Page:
Julius Caesar, one of Ancient Rome’s most famous individuals, was born in 100 BC – or near to that year. Julius Caesar joined the Roman Army in 81 BC and was the first Roman army commander to invade England which he did in 55 BC and again in 54 BC. Caesar was born into a wealthy family and he was a well educated child who was good at sport.
After serving in the Roman Army, Caesar developed an interest in politics. He became a driven man who wanted to get to the highest positions in Roman politics. In 65 BC, Caesar was appointed an ‘adele’ and put in charge of public entertainment in Rome. This was a very important position as the citizens of Rome expected quality entertainment. It was believed by those who ran Rome that the people could be kept happy and content if they had access to varied and enjoyable entertainment. Caesar took to the post with zeal. He borrowed large sums of money to ensure that the entertainment he provided was the best money could buy. He put on games and festivals for the people. As a result, he became very popular with the poor of Rome – a considerable part of the city’s population. He also courted the friendship of Rome’s richest man, Crassus.
In 59 BC, Caesar was appointed a consul and in 58 BC he went to Gaul (France) where he served as governor. He was successful in this position and conquered even more land for the Roman Empire. Caesar was a brilliant general and commanded an army of over 50,000 loyal men. His success at a military level all but guaranteed the loyalty of his soldiers. But he was seen by some as a cruel man solely driven by expanding his own personal power. As a result, he made enemies of important politicians in Rome itself. Some senior army generals, such as Pompey, were also very concerned about Caesar’s intentions.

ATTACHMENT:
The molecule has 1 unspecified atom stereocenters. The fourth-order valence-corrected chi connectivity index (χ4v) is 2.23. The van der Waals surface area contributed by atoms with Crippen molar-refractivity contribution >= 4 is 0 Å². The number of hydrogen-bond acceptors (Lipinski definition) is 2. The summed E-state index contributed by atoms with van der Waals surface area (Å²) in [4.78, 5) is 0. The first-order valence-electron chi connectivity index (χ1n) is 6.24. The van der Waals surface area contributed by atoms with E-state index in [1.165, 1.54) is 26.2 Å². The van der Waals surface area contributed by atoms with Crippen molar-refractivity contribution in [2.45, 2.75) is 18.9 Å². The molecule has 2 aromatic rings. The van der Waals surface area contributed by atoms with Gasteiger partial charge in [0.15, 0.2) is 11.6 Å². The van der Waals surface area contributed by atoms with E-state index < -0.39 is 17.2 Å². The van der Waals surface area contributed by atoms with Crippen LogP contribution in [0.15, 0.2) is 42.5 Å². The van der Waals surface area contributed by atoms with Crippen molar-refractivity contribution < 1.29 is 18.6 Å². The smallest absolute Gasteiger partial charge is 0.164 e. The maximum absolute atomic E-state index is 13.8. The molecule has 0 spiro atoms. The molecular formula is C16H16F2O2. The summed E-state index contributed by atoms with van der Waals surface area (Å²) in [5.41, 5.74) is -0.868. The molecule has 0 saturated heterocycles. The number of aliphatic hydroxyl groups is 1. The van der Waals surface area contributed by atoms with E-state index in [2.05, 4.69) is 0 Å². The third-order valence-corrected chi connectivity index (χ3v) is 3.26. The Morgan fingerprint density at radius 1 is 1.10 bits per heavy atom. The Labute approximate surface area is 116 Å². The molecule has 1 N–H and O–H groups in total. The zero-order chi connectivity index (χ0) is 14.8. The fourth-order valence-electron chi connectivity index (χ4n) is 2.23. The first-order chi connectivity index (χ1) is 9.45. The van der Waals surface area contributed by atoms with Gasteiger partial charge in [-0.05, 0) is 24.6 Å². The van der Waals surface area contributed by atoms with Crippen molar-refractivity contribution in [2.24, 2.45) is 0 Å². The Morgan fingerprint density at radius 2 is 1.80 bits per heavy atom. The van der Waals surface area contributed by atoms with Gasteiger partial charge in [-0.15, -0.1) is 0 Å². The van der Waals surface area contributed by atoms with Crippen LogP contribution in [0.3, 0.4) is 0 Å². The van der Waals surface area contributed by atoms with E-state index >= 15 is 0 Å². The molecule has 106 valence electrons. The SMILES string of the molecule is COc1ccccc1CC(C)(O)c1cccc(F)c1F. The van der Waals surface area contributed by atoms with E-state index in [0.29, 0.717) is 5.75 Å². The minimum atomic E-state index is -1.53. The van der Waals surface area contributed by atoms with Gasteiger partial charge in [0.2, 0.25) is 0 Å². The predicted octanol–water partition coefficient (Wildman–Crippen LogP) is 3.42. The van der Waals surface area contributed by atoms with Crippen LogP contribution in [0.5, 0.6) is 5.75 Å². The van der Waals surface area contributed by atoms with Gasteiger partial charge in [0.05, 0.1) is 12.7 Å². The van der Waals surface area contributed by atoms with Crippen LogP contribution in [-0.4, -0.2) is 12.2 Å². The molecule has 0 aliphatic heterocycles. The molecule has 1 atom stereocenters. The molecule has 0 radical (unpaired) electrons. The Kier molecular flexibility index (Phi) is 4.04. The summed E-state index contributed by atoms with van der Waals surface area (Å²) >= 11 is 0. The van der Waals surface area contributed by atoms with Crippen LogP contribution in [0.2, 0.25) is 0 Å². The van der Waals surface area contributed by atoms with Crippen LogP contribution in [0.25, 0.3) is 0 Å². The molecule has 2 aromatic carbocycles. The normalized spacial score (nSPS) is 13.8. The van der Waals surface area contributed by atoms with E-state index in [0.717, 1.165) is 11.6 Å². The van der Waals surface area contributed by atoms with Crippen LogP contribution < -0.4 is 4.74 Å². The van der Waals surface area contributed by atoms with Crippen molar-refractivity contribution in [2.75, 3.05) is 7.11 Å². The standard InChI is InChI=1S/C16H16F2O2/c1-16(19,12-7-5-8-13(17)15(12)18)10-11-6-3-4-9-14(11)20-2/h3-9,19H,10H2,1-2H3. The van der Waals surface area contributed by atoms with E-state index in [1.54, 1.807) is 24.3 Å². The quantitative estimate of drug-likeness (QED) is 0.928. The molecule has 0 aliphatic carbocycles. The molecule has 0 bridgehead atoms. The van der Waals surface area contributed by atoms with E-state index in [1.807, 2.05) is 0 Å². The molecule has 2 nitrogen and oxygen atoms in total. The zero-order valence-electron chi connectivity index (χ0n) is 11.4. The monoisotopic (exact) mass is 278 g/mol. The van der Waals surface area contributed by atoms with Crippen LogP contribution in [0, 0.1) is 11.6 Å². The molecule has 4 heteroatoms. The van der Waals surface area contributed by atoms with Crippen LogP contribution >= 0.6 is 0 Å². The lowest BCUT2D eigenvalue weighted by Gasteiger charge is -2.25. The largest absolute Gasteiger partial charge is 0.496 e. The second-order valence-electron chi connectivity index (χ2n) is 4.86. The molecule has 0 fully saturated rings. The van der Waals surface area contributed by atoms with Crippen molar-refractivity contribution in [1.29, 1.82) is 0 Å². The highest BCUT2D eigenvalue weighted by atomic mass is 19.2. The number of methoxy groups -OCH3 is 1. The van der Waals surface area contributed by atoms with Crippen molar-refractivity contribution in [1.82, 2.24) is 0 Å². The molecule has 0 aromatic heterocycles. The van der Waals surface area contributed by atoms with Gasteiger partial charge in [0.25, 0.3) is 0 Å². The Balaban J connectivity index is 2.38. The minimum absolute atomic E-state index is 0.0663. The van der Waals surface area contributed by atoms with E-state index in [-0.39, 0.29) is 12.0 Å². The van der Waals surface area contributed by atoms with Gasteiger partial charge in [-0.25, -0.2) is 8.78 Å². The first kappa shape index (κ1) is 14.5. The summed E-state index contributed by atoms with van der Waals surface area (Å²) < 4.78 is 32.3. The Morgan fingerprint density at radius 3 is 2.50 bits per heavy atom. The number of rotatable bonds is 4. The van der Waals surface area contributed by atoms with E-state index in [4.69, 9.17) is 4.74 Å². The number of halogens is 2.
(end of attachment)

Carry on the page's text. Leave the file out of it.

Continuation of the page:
In 49 BC the Senate ordered Caesar to hand over his army to their control. He refused. Instead Caesar advanced on Italy but paused at the line that divided France (Gaul) and Italy – the River Rubicon. Roman law said that a governor was not allowed to leave his province. Caesar ignored this law, crossed the Rubicon and advanced to confront his enemies in Rome. The Senate considered this to be a treasonable offence but there was little they could do. Caesar had a very powerful and experienced army and his opponents were fragmented. Pompey was killed in Egypt in 48 BC. For the next three years he picked off his enemies one by one whether they were in North Africa, the Middle East or Europe.
Caesar returned to Rome in 45 BC as a dictator. However, he allowed the Senate to continue working – except that he replaced disloyal senators with his own appointments of loyal men. Caesar should have used his position to make powerless those he had removed from the Senate – but he did not. Caesar did not take away their wealth and these men plotted against him.
In 44 BC, Caesar was murdered by those politicians who feared that he was too obsessed with his own importance. His murder took place at the Senate House in Rome. After his murder, Rome was divided as to whether it was a good thing or not.
|“Our tyrant deserved to die. Here was a man who wanted to be king of the Roman people and master of the whole world. Those who agree with an ambition like this must also accept the destruction of existing laws and freedoms. It is not right or fair to want to be king in a state that used to be free and ought to be free today.” Cicero.“People blame me for mourning the death of my friend. They say my country should be preferred to my friends, as if they had proved that killing him was good for the state. I did not abandon him as a friend however much I disapproved of what he was doing.” Gaius Matius.|